Despite a tradition of consumer studies in historical archaeology and other fields, few historical archaeologists have addressed how the place or act of shopping may affect our understanding of goods recovered from the archaeological record. Yet, historical accounts of shopping suggest that different market places were the scenes of very different social and consumer dynamics. With a focus on the archaeology of working-class life, this paper explores whether shopping is important to historical archaeology and how it may be distinguished in the archaeological record.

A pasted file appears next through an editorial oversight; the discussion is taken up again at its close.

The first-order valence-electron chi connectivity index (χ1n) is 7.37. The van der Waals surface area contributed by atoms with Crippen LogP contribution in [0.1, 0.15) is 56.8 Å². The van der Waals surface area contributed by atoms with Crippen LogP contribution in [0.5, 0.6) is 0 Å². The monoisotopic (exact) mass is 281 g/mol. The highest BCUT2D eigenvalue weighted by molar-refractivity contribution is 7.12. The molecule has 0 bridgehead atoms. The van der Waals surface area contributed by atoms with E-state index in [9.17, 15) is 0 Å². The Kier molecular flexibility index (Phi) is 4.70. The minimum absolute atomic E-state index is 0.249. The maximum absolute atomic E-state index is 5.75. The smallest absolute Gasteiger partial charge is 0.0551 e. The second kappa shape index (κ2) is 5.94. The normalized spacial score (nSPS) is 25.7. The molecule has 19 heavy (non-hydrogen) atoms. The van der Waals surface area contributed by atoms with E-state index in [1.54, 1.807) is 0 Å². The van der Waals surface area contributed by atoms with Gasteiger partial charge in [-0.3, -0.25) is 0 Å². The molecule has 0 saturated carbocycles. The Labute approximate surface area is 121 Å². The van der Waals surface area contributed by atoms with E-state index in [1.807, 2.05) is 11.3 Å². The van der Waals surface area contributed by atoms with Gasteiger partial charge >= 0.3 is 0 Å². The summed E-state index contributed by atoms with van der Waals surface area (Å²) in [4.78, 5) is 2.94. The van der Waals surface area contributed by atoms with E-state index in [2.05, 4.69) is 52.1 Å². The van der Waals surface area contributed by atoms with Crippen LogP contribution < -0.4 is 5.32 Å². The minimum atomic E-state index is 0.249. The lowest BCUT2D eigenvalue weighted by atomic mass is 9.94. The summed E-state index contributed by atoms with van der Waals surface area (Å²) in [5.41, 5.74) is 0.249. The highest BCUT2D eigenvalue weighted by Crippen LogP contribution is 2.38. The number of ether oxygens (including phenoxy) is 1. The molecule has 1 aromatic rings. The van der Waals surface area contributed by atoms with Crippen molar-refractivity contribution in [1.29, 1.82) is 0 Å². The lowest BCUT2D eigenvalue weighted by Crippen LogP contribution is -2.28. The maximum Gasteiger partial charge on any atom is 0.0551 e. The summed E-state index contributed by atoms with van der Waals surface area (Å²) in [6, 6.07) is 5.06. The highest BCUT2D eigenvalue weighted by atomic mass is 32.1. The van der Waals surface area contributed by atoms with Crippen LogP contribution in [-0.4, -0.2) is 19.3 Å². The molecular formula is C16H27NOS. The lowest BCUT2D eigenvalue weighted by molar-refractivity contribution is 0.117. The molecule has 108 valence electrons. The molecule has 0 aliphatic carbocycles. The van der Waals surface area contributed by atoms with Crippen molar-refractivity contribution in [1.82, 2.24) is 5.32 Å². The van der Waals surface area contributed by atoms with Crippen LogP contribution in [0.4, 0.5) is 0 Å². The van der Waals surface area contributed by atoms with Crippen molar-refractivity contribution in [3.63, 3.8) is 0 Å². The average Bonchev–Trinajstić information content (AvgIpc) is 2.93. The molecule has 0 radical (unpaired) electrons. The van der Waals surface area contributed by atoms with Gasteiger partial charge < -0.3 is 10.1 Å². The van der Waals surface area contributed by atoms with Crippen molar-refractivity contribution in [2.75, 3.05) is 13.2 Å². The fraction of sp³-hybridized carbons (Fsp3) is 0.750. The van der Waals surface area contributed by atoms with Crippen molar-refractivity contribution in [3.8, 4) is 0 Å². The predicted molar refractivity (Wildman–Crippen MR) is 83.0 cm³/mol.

|Number of pages||12|
|Journal||Australasian Historical Archaeology|
|Publication status||Published - 2000|